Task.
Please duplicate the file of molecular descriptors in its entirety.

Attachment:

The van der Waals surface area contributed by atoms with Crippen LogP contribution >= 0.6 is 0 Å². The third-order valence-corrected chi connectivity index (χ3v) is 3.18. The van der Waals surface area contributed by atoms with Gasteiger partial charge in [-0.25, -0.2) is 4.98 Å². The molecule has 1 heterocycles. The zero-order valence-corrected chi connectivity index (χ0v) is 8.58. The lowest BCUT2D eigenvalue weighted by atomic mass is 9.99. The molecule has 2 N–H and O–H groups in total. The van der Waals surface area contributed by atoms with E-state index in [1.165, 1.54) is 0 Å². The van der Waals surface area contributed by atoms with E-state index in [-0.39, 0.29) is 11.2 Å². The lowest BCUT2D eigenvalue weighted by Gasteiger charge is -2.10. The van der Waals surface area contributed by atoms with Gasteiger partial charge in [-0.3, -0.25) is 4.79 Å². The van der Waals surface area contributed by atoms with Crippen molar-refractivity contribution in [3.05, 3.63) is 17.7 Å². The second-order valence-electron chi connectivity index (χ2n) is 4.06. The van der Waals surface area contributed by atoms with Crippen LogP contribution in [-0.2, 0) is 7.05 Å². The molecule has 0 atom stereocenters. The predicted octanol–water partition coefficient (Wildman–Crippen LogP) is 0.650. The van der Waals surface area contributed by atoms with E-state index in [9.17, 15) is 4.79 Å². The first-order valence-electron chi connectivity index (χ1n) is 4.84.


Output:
The van der Waals surface area contributed by atoms with Crippen LogP contribution >= 0.6 is 0 Å². The third-order valence-corrected chi connectivity index (χ3v) is 3.18. The van der Waals surface area contributed by atoms with Gasteiger partial charge in [-0.25, -0.2) is 4.98 Å². The molecule has 1 heterocycles. The zero-order valence-corrected chi connectivity index (χ0v) is 8.58. The lowest BCUT2D eigenvalue weighted by atomic mass is 9.99. The molecule has 2 N–H and O–H groups in total. The van der Waals surface area contributed by atoms with E-state index in [1.165, 1.54) is 0 Å². The van der Waals surface area contributed by atoms with E-state index in [-0.39, 0.29) is 11.2 Å². The lowest BCUT2D eigenvalue weighted by Gasteiger charge is -2.10. The van der Waals surface area contributed by atoms with Gasteiger partial charge in [-0.3, -0.25) is 4.79 Å². The van der Waals surface area contributed by atoms with Crippen molar-refractivity contribution in [3.05, 3.63) is 17.7 Å². The second-order valence-electron chi connectivity index (χ2n) is 4.06. The van der Waals surface area contributed by atoms with Crippen LogP contribution in [-0.2, 0) is 7.05 Å². The molecule has 0 atom stereocenters. The predicted octanol–water partition coefficient (Wildman–Crippen LogP) is 0.650. The van der Waals surface area contributed by atoms with E-state index in [9.17, 15) is 4.79 Å². The first-order valence-electron chi connectivity index (χ1n) is 4.84.